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|TCode||TACtivity Name||TACtivity Description||Packs|
|CO02||DIY Multiple Test Tube Stand||Some experiments often require the use of a multiple test tube holder, useful for making comparisons and holding multiple test tubes side by side. Here, we make a test tube holder by making a loop using binding wire to hold the test tube and by wrapping the binding wire around an ice cream stick or any other object made from a poor conductor of heat. Make a slit in a foam base and insert the ice cream stick inside it to extend the test tube holder to a test tube stand. Add more slits and more test tube holders to make multiple test tubes stand next to each other.||PACK OF 4||PACK OF 10|
|CM02||DIY Centrifuge||A centrifuge is a device that uses rapidly spinning containers, to separate substances based on their density. The apparent centrifugal force pushes the denser materials to the extreme ends of the container while the less dense materials remain nearer the centre.
In this remarkable creation of Prof. Manu Prakash from Stanford University, we make a “centrifuge” using just cardboard, cotton thread, vials and a button. With one’s own hands, one can wind the thread and spin the cardboard at about 3000-4000 rpm, and easily separate certain colloidal mixtures, such as muddy water and even blood!
|PL20||DIY Microscope||A microscope is an instrument used to observe very minute/small objects that are not visible to the naked eye. It consists of a diverging (convex/biconvex) lens, which enlarges the small objects to make it visible to the human eye.
In this TACtivity, we will make a microscope using glass beads (which act as the biconvex lens) and explore it by adjusting its focus to get a clear image and viewing some interesting objects.
|CC14||Food Test – Protein||The food we eat contains various nutrients that are required by the body. One of these vital components is protein. Protein is one of the building blocks of life and essential in our diet. Using sodium hydroxide and copper sulphate, one can create a solution that is a good indicator to detect the presence of protein in a food substance. Here, we perform the test on a few daily life food items.|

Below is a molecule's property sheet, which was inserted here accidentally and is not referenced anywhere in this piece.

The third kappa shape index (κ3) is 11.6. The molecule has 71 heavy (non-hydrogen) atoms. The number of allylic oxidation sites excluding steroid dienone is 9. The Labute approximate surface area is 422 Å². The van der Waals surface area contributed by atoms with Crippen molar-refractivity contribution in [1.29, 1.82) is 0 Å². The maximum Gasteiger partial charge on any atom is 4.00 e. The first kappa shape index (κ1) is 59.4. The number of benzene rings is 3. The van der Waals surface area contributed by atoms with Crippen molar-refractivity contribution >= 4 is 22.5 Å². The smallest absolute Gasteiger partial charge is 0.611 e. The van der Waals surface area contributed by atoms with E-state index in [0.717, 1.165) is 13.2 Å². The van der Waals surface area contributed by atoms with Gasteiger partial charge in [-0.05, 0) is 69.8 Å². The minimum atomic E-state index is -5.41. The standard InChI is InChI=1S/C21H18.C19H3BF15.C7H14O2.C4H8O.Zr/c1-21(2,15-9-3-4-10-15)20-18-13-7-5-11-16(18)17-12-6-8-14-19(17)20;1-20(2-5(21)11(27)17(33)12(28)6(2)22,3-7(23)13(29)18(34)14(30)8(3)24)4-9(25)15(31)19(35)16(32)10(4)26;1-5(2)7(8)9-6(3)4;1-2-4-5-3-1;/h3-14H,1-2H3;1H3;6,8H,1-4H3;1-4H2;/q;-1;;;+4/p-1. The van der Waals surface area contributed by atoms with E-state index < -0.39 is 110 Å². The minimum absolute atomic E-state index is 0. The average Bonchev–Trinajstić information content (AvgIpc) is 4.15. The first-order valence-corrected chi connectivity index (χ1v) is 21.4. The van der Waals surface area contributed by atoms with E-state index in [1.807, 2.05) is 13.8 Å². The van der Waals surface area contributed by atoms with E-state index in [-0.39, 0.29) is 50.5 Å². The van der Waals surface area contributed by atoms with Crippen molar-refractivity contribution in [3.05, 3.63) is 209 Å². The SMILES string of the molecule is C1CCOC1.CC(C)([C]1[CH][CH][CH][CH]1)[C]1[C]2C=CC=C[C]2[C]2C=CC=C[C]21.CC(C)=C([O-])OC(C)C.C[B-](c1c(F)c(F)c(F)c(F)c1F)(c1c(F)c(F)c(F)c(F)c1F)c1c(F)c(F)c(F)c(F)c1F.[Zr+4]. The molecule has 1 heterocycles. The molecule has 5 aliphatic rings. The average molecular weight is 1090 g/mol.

|BP12||Microscope – Leaf Venation||Observing the veins on different kinds of leaves is a great way to not only appreciate how water and nutrients are transported in plants, but is also an effective tool in identifying plants and their types. In this TACtivity, you use your own DIY Microscope to observe leaf venations on all kinds of leaves|
|BA02||Body Joints – Ball Socket||Make a ball and socket joint using two balls of different sizes and a couple of joysticks. Understand how your shoulder joint works, and notice the expansive movements made possible by such a joint.|
|BA16||DIY Respirometer||Chemical reactions often create a change in colour. Here, we use a classic acid-base indicator to make a simple “respirometer”, which can be used to estimate your metabolic rate as you blow into a solution of slaked lime.||PACK OF 6|
|PL14||Law of Reflection||The Law of Reflection states that the angle of incident light is equal to the angle of the reflected light, with respect to the normal of the surface of reflection, and all three lines are on the same plane.
In this classic experiment, we use pins and a plane mirror to prove this Law.
|PL09||Light – Umbra Penumbra||Have you ever noticed that shadows sometimes have sharp edges and sometimes look blurred? What is the difference and why is this? When a light source is fully blocked out, the shadow is distinctly dark; this is called the Umbra. However, if a light source is only partially obscured, the shadow can look like any shade of grey, thereby giving you a blurry impression; this is called the Penumbra.
In this simple TACtivity, you use household materials to make an experiment where you can observe both these phenomena and make measurements to elucidate your understanding of shadows.
|PM15||DIY Battery Holder||Regular electrical cells available in the market are typically 1.5V. However, several appliances need a larger voltage to work. Even LEDs need a minimum of 1.9V to light up. This requires connecting 2 or more cells in series. To do this in a robust manner, one needs battery holders.
In this TACtivity, you make your own 2-cell battery holder using a foam piece, some metal strips and electrical wire.
|PM16||DIY Switch||A switch is a mechanism that removes, restores or diverts the conducting path in a circuit when it is operated. In this TACtivity, using ice cream sticks, magnets and some electrical tape and wire, we are going to make a simple tap switch to make or break small DC circuits.|
|CP05||Matter – Electrical Conductivity||Electrical conductivity is the measure of the amount of electrical current a material can carry. A conductor is a material which allows current to flow through it easily whereas an insulator is a material which does not allow the flow of current through it.
In this TACtivity, we will set up a circuit using AA cells and an LED, to test the electrical conductivity of different materials used in our daily life.
|PM09||Magnetic Pen Stand||Magnets are among the most fascinating things in nature. They are fun to play with, and play an important role in our day-to-day lives. They can attract or repel each other, depending on their orientation.
In this TACtivity, we use a cycle spoke and a CD to make a stand to hang one magnet. The other magnet is fixed on the pen such that it prevents the pen from falling. Adding a colourful fan on top of the pen makes the pen rotate when there is a light breeze from the top or side.